HTH! :)

    Cheers Rolf
    (addicted to the Perl Programming Language :)
    Wikisyntax for the Monastery

    °) alas not in GnuEmacs. XEmacs had "raw strings", but became abandon-ware.

      °) alas not in GnuEmacs. XEmacs had "raw strings", but became abandon-ware.

      While it does not provide raw strings, I've always found the rx macro to offer a very neat solution for building complicated regular expressions, somewhat akin to Perl's /x flag:

      (rx "\\x2" (one-or-more nonl) "\\x4")
        that's true, but you still need two \\ to quote a meta.

        here a bad but not exceptional line taken from cperl-mode

        "\\((\\(\\\\.\\|[^\\\\()]\\|([^\\\\()]*)\\)*)\\)?"

        edit

        and more things need escaping in elisp regexes

        Cheers Rolf
        (addicted to the Perl Programming Language :)
        Wikisyntax for the Monastery

      Thanks LanX. You're right. Once I doubled the "double" backslashes it worked fine.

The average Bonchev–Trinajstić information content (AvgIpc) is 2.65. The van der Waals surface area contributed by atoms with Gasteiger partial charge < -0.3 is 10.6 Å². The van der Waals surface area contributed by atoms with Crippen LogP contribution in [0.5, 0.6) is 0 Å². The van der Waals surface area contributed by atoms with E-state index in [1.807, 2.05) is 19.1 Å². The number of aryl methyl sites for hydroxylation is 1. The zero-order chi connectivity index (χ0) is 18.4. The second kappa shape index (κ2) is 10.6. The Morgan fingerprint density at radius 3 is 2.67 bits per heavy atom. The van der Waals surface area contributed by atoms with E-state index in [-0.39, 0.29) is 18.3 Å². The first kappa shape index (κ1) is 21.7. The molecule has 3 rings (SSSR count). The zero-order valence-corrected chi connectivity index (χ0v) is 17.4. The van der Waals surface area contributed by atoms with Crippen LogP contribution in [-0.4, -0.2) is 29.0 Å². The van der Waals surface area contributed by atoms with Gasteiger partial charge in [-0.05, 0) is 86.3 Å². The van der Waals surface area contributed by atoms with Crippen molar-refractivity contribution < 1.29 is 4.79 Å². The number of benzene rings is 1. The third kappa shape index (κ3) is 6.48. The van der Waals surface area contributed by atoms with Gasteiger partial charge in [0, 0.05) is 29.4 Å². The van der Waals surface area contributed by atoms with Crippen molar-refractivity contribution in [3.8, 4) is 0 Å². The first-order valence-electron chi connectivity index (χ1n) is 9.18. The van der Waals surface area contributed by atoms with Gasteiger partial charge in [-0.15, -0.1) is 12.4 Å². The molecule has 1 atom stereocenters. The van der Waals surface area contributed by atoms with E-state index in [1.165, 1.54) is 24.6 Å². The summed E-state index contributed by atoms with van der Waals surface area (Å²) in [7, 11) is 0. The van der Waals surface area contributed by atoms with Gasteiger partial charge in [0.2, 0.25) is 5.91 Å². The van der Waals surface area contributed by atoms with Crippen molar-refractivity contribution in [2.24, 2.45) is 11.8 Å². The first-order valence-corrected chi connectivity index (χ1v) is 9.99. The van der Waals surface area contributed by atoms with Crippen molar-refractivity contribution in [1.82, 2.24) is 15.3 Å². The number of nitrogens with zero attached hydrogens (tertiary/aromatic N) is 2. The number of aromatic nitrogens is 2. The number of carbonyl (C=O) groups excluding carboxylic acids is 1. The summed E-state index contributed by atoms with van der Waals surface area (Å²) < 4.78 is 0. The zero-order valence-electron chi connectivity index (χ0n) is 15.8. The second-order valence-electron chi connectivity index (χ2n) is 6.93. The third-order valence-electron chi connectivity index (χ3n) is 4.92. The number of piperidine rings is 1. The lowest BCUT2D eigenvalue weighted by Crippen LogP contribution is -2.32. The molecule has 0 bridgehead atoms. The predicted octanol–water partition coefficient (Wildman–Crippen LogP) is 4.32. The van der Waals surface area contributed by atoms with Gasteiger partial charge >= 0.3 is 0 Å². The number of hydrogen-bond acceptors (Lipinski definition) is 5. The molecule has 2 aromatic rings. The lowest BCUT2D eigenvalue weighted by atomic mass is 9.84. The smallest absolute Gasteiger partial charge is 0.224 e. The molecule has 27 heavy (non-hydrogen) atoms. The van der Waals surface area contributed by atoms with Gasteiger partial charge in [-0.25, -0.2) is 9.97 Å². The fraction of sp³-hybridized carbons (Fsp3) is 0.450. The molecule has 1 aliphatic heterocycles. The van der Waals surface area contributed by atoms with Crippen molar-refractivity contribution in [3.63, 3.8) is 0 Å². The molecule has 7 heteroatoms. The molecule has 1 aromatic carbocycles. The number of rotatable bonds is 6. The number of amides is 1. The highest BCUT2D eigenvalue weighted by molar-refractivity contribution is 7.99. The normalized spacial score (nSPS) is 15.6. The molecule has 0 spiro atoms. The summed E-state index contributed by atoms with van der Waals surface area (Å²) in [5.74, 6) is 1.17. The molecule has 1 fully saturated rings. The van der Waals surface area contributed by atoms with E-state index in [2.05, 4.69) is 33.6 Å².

"It's not how hard you work, it's how much you get done."

Re: Regex Search String in a Variable
by Discipulus (Abbot) on May 01, 2021 at 17:07 UTC
    Hello roho,

    > Note: I tried running the search string variable through the "qr" function, but that did not help.

    qr helps

    #!/usr/bin/perl use strict; use warnings; my ($text, $search); $text = "\\x1\\x2\\x3\\x4"; $search = qr/x2\\.+\\x4/; print "\nUsing variable in regex: (qr)\n"; print "Before: text = $text\n"; $text =~ s/$search/new/; print " After: text = $text\n"; __END__ Using variable in regex: (qr) Before: text = \x1\x2\x3\x4 After: text = \x1\new

    L*

    There are no rules, there are no thumbs..
    Reinvent the wheel, then learn The Wheel; may be one day you reinvent one of THE WHEELS.
      Thanks Discipulus. I now see the reason my qr didn't work. It was because I first assigned the search string to the variable, then reassigned the variable (run through qr) to itself, which did not double the backslashes.

      my $search = "x2\\.+\\x4"; $search = qr($search);

      "It's not how hard you work, it's how much you get done."

Re: Regex Search String in a Variable